625 F2d 750 Jordan v. Jones B
625 F.2d 750
Ronald L. JORDAN, Plaintiff-Appellant,
Travis JONES, Sgt. B. Worthy, and Lt. Matthew Hensley,
United States Court of Appeals,
Submitted June 16, 1980.
Decided July 17, 1980.
Ronald L. Jordan, Jackson, Mich., for plaintiff-appellant.
Frank J. Kelley, Atty. Gen., Robert A. Derengoski, Sol. Gen., Lansing, Mich., for defendants-appellees.
Before EDWARDS, Chief Judge, and PHILLIPS and PECK, Senior Circuit Judges.
This is a pro se appeal by appellant Jordan from the action of the District Court dismissing his civil rights action under § 1983. Judge Joiner held on uncontested facts that defendant's motion under Federal Rule of Civil Procedure 12(b)(5) should be granted since appellant's complaint failed to state a claim under which relief could be granted.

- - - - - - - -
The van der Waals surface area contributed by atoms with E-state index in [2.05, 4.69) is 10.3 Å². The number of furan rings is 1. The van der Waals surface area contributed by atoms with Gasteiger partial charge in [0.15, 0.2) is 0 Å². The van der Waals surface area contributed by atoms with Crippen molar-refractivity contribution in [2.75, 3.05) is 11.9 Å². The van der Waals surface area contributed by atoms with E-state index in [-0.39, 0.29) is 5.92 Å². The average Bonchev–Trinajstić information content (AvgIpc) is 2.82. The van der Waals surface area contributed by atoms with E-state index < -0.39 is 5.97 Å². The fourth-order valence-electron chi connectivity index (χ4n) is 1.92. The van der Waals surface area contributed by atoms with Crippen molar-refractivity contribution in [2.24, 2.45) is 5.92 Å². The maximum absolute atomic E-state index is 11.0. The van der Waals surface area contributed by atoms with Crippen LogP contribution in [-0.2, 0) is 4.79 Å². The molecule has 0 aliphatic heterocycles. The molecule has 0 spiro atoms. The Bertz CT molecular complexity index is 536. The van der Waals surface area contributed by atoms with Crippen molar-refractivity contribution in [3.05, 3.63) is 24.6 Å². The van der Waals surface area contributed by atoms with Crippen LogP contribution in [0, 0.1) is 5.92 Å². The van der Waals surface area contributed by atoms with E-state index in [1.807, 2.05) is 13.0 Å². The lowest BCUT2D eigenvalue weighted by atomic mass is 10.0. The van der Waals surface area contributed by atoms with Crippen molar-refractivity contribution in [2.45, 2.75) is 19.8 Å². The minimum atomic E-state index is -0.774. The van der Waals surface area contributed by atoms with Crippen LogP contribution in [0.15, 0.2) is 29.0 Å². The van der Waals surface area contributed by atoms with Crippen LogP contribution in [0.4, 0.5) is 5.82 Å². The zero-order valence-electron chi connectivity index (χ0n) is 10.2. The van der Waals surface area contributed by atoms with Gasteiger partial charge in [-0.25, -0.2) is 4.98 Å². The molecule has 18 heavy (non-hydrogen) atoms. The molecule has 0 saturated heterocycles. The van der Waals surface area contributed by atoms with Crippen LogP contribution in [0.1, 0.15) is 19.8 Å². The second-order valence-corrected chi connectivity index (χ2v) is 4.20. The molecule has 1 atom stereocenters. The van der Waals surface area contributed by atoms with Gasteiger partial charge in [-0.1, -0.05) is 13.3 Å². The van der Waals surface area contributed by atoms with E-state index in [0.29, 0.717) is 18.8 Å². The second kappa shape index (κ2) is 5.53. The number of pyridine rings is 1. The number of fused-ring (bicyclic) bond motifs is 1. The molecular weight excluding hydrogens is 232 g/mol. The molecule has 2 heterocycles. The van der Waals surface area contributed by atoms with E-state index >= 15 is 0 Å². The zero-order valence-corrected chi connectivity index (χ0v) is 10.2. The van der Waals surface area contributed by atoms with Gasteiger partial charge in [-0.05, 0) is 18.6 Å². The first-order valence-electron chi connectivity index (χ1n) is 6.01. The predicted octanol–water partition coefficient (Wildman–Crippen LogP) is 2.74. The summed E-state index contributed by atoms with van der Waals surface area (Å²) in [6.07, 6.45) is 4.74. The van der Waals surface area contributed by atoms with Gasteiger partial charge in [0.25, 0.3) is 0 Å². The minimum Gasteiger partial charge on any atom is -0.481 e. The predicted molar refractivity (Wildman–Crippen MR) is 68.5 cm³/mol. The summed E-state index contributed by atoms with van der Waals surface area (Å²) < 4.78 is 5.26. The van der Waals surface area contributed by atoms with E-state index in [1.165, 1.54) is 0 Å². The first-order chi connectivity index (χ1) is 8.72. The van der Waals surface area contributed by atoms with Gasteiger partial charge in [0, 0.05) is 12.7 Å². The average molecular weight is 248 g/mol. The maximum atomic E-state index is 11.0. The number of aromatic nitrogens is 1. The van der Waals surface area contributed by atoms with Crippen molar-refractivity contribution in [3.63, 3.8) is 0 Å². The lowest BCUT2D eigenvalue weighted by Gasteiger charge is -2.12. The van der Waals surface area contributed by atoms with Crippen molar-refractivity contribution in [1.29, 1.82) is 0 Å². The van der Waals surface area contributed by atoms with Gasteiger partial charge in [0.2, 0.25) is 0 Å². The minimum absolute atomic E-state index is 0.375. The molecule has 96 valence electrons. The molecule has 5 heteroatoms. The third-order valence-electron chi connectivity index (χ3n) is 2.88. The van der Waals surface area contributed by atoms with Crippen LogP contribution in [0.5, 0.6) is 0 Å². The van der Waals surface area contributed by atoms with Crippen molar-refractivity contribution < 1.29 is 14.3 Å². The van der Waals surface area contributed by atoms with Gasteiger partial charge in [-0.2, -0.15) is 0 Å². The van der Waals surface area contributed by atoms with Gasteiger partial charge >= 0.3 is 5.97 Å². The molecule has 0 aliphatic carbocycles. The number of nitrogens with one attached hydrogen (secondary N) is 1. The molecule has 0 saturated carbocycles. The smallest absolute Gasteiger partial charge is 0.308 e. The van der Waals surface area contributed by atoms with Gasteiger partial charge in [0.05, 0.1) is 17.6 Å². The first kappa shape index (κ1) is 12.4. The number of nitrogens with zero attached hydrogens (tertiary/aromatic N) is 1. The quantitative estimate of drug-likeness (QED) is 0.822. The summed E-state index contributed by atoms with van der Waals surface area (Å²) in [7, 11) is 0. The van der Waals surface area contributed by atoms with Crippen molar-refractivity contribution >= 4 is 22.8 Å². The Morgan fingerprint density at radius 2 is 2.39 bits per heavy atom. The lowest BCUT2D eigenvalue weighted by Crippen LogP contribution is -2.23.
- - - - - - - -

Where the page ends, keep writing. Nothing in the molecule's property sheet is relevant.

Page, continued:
Essentially, plaintiff asserted that he was subjected to three days of "top-lock" isolation as a penalty for failing to stop playing cards when ordered to do so by a corrections officer at the State Prison of Southern Michigan. His complaint sought $50.00 of compensatory damages for each day of confinement to his cell. He also sought punitive damages of $150,000 against the corrections officer who brought the charge and the hearing officer who found him guilty of disobeying a direct order and ordered the penalty of three days of "top-lock" confinement with credit for the three days already served.
We believe that the holding of Wolff v. McDonnell, 418 U.S. 539, 94 S.Ct. 2963, 41 L.Ed.2d 935 (1974) serves to bar any cause of action for plaintiff in relation to his due process claims pertaining to the hearing officer. Further, the three days separation of plaintiff from the prison population and its normal privileges while restricted to his own cell, do not present a federal constitutional issue. See Wolff v. McDonnell, 418 U.S. 539, 94 S.Ct. 2963, 41 L.Ed.2d 935 (1974) and Bell v. Wolfish, 441 U.S. 520, 99 S.Ct. 1861, 60 L.Ed.2d 447 (1979).
The judgment of the District Court is affirmed.